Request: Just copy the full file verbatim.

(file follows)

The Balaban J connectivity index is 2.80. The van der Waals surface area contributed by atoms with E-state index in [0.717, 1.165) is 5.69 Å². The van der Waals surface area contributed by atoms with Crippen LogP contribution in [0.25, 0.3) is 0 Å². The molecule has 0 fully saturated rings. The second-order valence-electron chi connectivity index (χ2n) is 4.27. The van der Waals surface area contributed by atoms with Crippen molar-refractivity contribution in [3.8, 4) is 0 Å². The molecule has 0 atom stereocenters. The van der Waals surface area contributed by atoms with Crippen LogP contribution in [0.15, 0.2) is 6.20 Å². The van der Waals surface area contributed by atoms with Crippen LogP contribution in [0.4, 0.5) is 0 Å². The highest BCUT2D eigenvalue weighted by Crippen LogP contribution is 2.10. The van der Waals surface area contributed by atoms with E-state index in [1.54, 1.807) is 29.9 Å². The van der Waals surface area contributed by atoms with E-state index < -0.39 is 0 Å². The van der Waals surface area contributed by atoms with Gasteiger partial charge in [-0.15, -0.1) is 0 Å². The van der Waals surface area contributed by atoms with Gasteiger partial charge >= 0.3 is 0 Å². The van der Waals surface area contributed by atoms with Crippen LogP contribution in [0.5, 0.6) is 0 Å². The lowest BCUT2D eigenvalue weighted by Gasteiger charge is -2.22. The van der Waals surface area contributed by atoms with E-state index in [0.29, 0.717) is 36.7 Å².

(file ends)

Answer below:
The Balaban J connectivity index is 2.80. The van der Waals surface area contributed by atoms with E-state index in [0.717, 1.165) is 5.69 Å². The van der Waals surface area contributed by atoms with Crippen LogP contribution in [0.25, 0.3) is 0 Å². The molecule has 0 fully saturated rings. The second-order valence-electron chi connectivity index (χ2n) is 4.27. The van der Waals surface area contributed by atoms with Crippen molar-refractivity contribution in [3.8, 4) is 0 Å². The molecule has 0 atom stereocenters. The van der Waals surface area contributed by atoms with Crippen LogP contribution in [0.15, 0.2) is 6.20 Å². The van der Waals surface area contributed by atoms with Crippen LogP contribution in [0.4, 0.5) is 0 Å². The highest BCUT2D eigenvalue weighted by Crippen LogP contribution is 2.10. The van der Waals surface area contributed by atoms with E-state index in [1.54, 1.807) is 29.9 Å². The van der Waals surface area contributed by atoms with E-state index < -0.39 is 0 Å². The van der Waals surface area contributed by atoms with Gasteiger partial charge in [-0.15, -0.1) is 0 Å². The van der Waals surface area contributed by atoms with Gasteiger partial charge >= 0.3 is 0 Å². The van der Waals surface area contributed by atoms with Crippen LogP contribution in [0.5, 0.6) is 0 Å². The lowest BCUT2D eigenvalue weighted by Gasteiger charge is -2.22. The van der Waals surface area contributed by atoms with E-state index in [0.29, 0.717) is 36.7 Å².